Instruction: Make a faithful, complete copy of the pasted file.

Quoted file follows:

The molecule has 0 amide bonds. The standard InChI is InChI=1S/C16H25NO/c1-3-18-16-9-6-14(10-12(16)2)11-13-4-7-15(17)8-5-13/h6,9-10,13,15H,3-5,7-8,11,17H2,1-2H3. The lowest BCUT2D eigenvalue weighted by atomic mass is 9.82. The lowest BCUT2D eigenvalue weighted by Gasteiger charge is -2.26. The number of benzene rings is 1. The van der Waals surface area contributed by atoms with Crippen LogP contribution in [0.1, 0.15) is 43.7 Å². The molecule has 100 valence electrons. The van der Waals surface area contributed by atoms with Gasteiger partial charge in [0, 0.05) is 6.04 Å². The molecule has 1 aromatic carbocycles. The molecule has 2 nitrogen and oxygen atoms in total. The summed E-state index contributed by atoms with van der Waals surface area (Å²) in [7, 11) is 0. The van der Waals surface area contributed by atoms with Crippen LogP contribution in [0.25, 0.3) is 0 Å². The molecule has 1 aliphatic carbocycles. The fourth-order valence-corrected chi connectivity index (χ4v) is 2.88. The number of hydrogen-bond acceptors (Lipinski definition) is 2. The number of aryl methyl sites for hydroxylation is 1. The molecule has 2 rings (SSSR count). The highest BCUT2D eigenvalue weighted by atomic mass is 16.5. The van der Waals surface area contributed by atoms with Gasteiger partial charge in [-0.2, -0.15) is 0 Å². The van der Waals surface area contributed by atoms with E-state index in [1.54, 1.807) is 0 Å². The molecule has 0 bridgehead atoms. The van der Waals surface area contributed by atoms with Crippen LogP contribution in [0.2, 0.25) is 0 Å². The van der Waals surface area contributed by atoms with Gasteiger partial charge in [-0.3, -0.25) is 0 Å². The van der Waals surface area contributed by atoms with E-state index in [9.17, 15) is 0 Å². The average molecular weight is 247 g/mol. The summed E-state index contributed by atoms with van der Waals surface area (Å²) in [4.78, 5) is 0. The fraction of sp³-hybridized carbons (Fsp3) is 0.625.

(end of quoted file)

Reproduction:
The molecule has 0 amide bonds. The standard InChI is InChI=1S/C16H25NO/c1-3-18-16-9-6-14(10-12(16)2)11-13-4-7-15(17)8-5-13/h6,9-10,13,15H,3-5,7-8,11,17H2,1-2H3. The lowest BCUT2D eigenvalue weighted by atomic mass is 9.82. The lowest BCUT2D eigenvalue weighted by Gasteiger charge is -2.26. The number of benzene rings is 1. The van der Waals surface area contributed by atoms with Crippen LogP contribution in [0.1, 0.15) is 43.7 Å². The molecule has 100 valence electrons. The van der Waals surface area contributed by atoms with Gasteiger partial charge in [0, 0.05) is 6.04 Å². The molecule has 1 aromatic carbocycles. The molecule has 2 nitrogen and oxygen atoms in total. The summed E-state index contributed by atoms with van der Waals surface area (Å²) in [7, 11) is 0. The van der Waals surface area contributed by atoms with Crippen LogP contribution in [0.25, 0.3) is 0 Å². The molecule has 1 aliphatic carbocycles. The fourth-order valence-corrected chi connectivity index (χ4v) is 2.88. The number of hydrogen-bond acceptors (Lipinski definition) is 2. The number of aryl methyl sites for hydroxylation is 1. The molecule has 2 rings (SSSR count). The highest BCUT2D eigenvalue weighted by atomic mass is 16.5. The van der Waals surface area contributed by atoms with Gasteiger partial charge in [-0.2, -0.15) is 0 Å². The van der Waals surface area contributed by atoms with E-state index in [1.54, 1.807) is 0 Å². The molecule has 0 bridgehead atoms. The van der Waals surface area contributed by atoms with Crippen LogP contribution in [0.2, 0.25) is 0 Å². The van der Waals surface area contributed by atoms with Gasteiger partial charge in [-0.3, -0.25) is 0 Å². The van der Waals surface area contributed by atoms with E-state index in [9.17, 15) is 0 Å². The average molecular weight is 247 g/mol. The summed E-state index contributed by atoms with van der Waals surface area (Å²) in [4.78, 5) is 0. The fraction of sp³-hybridized carbons (Fsp3) is 0.625.